Friday, July 12, 2013

The Importance of Losing

This spring Sena wrote a play for a local children's play-writing competition. I was so proud of her for working hard  and trying something new. And I am certain that if she had won that competition, I would have been very proud of her. But she didn't win, and as it turns out, I think I'm even more proud of her.
That kid asked me everyday for weeks how many more days until May 30th, the day they would announce the winner. She was so excited and nervous and anxious.
And on the afternoon of May 30th, when I told her that she didn't win, she took the loss like a true champion. Disappointment was written all over her sweet, little face. Tears gathered behind her big, brown eyes, but she smiled and said, "That's fine, but I still want to do my play."
She decided to cast my cousins and two of the neighbors and to perform the play in front of friends and family in the yard.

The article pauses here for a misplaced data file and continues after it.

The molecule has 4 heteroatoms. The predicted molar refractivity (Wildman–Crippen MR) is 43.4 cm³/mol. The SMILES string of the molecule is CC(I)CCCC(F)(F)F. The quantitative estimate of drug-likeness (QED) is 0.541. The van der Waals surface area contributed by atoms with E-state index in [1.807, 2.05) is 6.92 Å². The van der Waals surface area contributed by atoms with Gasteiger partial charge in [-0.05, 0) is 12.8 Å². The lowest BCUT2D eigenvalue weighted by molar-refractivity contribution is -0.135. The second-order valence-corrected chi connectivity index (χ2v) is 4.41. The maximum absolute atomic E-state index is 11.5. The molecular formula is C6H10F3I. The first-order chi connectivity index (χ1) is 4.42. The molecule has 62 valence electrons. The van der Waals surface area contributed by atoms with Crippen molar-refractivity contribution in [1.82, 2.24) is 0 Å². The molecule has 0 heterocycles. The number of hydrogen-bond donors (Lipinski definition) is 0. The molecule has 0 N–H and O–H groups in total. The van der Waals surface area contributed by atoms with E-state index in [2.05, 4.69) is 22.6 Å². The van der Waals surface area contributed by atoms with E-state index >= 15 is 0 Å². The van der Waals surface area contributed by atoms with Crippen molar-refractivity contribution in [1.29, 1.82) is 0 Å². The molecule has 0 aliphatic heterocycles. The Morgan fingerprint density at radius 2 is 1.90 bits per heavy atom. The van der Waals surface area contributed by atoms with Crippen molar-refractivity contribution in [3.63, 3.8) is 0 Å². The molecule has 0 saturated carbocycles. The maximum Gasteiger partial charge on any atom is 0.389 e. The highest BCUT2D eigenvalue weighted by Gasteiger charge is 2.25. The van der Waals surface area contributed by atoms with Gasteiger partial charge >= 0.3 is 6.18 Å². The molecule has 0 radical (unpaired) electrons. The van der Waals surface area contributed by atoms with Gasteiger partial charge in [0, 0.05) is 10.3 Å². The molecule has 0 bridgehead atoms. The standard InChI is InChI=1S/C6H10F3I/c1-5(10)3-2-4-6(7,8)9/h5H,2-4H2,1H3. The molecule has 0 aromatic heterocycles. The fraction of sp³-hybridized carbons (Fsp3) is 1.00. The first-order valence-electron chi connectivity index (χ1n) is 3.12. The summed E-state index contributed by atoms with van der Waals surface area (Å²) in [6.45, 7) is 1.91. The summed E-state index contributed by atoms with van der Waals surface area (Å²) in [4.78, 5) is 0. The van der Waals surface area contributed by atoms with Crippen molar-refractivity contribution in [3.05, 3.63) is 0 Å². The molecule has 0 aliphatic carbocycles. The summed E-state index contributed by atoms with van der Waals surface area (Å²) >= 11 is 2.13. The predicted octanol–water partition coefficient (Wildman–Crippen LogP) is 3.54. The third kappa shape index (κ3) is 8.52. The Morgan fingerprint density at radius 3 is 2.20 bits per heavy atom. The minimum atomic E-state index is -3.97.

It was absolutely adorable, and it made my mama's heart proud.

But what I'm most proud of is that my girl was so willing to try, to put herself out there, to risk failure. And she did not let that failure let her down, or dampen her spirit. In the end, I think not winning was more beneficial than winning ever could have been. It's important to learn how to lose, and to learn how to get up from that lose and keep going.

Her play was wonderfully received, although she did inform me that my difficulty memorizing lines means I will not be cast in future performances. They closed the play with a song the three girls wrote entitled "Love is Amazing." My eight year-old is writing love songs; how did this happen?

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